I chose the 10 lepers for my children’s church lesson this past week because I wanted to bring out the idea of giving thanks for our healing miracles.

Lesson purpose: To show how no illness is too hard for God to heal and that we should always be grateful for the things He does.

Lesson Scripture: Luke 17:11-19

Story:

We love to act out stories in our children’s church so I took a paste of flour and water and smeared some of it on several children’s forearms. When it dried, it appeared like a patch of “leprous” skin. These children had to stand on one side of the fellowship hall while the rest of the class stood with me.  I shared the Bible history of the disease of Leprosy and what it might have been like for a person diagnosed with leprosy.

In Jesus’s day, people with leprosy were made to live outside of the community, away from their families and weren’t even allowed to go into the church to worship because of the fear that they would spread the disease.

The Sunday School Lessons Site has some great chidl appropriate  material on leprosy. We duscussed what it might have felt like to be forbidden to worship with their families in the “church” and how it felt to be regarded as different or even “not good enough”.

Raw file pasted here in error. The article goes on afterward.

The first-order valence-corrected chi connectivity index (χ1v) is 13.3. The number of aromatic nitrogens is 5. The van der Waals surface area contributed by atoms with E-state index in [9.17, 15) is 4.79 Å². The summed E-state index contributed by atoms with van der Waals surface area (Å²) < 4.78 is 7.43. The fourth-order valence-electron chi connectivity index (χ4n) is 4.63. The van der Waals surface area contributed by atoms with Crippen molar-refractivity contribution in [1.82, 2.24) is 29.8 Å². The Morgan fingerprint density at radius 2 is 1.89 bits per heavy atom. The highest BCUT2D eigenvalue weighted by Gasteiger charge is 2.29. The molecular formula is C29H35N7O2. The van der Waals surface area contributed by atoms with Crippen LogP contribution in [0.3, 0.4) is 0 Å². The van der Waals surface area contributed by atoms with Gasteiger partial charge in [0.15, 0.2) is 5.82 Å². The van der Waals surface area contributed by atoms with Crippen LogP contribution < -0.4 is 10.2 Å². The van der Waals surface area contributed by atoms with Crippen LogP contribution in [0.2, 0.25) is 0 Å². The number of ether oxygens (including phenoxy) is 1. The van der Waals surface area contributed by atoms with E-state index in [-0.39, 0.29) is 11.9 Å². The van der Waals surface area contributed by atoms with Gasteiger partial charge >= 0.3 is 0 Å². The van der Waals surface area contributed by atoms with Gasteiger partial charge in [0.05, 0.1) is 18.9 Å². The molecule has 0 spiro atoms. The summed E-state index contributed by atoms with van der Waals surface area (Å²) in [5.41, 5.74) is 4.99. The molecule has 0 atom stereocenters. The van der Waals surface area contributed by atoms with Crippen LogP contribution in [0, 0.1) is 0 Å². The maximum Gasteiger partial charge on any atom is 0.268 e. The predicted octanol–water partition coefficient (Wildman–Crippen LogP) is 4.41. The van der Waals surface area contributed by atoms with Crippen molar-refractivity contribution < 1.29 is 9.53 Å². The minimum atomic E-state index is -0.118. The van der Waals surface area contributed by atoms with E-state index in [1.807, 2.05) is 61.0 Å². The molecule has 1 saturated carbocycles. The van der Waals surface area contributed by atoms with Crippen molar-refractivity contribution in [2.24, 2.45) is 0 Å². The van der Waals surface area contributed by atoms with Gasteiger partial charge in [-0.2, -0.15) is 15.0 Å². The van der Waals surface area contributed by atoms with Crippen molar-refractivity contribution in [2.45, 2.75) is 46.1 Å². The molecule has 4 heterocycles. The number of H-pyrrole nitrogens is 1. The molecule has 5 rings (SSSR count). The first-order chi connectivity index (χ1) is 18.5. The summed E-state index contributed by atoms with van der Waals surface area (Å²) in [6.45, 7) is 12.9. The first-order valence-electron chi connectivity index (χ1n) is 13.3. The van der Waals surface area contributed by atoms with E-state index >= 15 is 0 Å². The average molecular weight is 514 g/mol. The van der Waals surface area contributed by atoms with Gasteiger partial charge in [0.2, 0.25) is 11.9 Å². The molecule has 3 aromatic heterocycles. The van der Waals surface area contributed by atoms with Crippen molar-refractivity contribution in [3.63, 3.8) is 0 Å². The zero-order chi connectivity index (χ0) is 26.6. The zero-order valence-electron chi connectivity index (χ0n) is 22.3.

Then we acted out the scriptural story of Jesus healing the 10 lepers  while only one came back to say thank you.

This is interesting because  it sheds some light on why the others may not have reeturned to say thank you –
1. They were anxious to be restored to their families
2. They were anxious to be restored to their church – they didn’t recognize Jesus as God – the heart of their worship – but rather as a means to an end.

The one who came back recognized Jesus as a God’s son – One who was worthy of respect and gratitude.

Craft: This site has a great free interactive craft/visual with complete instructions you can make to illustrate the story. Print out the character page (enlarge it if you want to use it as a visual) and put it together as illustrated. I used cereal boxes to cut strudy strips and stapled the characters to the strips.

 

As an extra lesson craft,  we made cheer leading pompoms  out of tissue paper and curling ribbon for packages.  I precut the tissue paper into 1×14 inch strips and gave each child enough to make a full pompom. We laid the strips out evenly and added pieces of red, green and gold curling ribbon. The colors stood for the blood of Jesus, growing in Christ and heaven, while the white represented purity – being made clean and whole.

Activities: We made up “Thankful cheers” and sang songs with our pompoms.

Songs that work well are:

I’ve got the Joy, Jouy, Joy, Joy down in my heart
Halelu, Halelu, Halelu Halelujah, Praise ye the Lord